Tracking entity states is a natural language processing task assumed to require human annotation. In order to reduce the time and expenses associated with annotation, we introduce a new method to automatically extract entity states, including location and existence state of entities, following Dalvi et al. (2018) and Tandon et al. (2020). For this purpose, we rely primarily on the semantic representations generated by the state of the art VerbNet parser (Gung, 2020), and extract the entities (event participants) and their states, based on the semantic predicates of the generated VerbNet semantic representation, which is in propositional logic format. For evaluation, we used ProPara (Dalvi et al., 2018), a reading comprehension dataset which is annotated with entity states in each sentence, and tracks those states in paragraphs of natural human-authored procedural texts. Given the presented limitations of the method, the peculiarities of the ProPara dataset annotations, and that our system, Lexis, makes no use of task-specific training data and relies solely on VerbNet, the results are promising, showcasing the value of lexical resources.


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Improving Low-Resource Morphological Learning with Intermediate Forms from Finite State Transducers
Sarah Moeller | Ghazaleh Kazeminejad | Andrew Cowell | Mans Hulden
Proceedings of the 3rd Workshop on the Use of Computational Methods in the Study of Endangered Languages Volume 1 (Papers)


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Automatically Extracting Qualia Relations for the Rich Event Ontology
Ghazaleh Kazeminejad | Claire Bonial | Susan Windisch Brown | Martha Palmer
Proceedings of the 27th International Conference on Computational Linguistics

Commonsense, real-world knowledge about the events that entities or “things in the world” are typically involved in, as well as part-whole relationships, is valuable for allowing computational systems to draw everyday inferences about the world. Here, we focus on automatically extracting information about (1) the events that typically bring about certain entities (origins), (2) the events that are the typical functions of entities, and (3) part-whole relationships in entities. These correspond to the agentive, telic and constitutive qualia central to the Generative Lexicon. We describe our motivations and methods for extracting these qualia relations from the Suggested Upper Merged Ontology (SUMO) and show that human annotators overwhelmingly find the information extracted to be reasonable. Because ontologies provide a way of structuring this information and making it accessible to agents and computational systems generally, efforts are underway to incorporate the extracted information to an ontology hub of Natural Language Processing semantic role labeling resources, the Rich Event Ontology.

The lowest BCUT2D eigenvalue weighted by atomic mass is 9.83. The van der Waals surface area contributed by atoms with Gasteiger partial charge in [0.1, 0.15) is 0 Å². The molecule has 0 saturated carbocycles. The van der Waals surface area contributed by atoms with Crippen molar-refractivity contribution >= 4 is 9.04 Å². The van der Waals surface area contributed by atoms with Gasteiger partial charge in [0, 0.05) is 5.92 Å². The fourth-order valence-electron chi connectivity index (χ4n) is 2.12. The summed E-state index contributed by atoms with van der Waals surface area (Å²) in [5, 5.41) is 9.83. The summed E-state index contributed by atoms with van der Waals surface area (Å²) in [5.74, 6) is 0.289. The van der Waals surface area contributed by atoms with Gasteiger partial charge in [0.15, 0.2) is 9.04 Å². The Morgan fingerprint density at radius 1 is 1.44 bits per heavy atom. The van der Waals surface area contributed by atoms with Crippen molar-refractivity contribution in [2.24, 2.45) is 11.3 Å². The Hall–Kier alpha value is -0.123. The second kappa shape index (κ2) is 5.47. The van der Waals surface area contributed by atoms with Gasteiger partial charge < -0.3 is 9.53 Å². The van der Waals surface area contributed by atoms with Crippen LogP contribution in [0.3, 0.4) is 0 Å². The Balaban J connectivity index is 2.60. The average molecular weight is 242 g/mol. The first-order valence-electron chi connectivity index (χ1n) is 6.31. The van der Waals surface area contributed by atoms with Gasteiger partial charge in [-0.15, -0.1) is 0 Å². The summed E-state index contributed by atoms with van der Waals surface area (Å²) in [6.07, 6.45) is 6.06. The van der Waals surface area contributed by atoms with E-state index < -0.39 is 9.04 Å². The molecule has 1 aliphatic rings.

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A Neural Morphological Analyzer for Arapaho Verbs Learned from a Finite State Transducer
Sarah Moeller | Ghazaleh Kazeminejad | Andrew Cowell | Mans Hulden
Proceedings of the Workshop on Computational Modeling of Polysynthetic Languages

We experiment with training an encoder-decoder neural model for mimicking the behavior of an existing hand-written finite-state morphological grammar for Arapaho verbs, a polysynthetic language with a highly complex verbal inflection system. After adjusting for ambiguous parses, we find that the system is able to generalize to unseen forms with accuracies of 98.68% (unambiguous verbs) and 92.90% (all verbs).


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Creating lexical resources for polysynthetic languages—the case of Arapaho
Ghazaleh Kazeminejad | Andrew Cowell | Mans Hulden
Proceedings of the 2nd Workshop on the Use of Computational Methods in the Study of Endangered Languages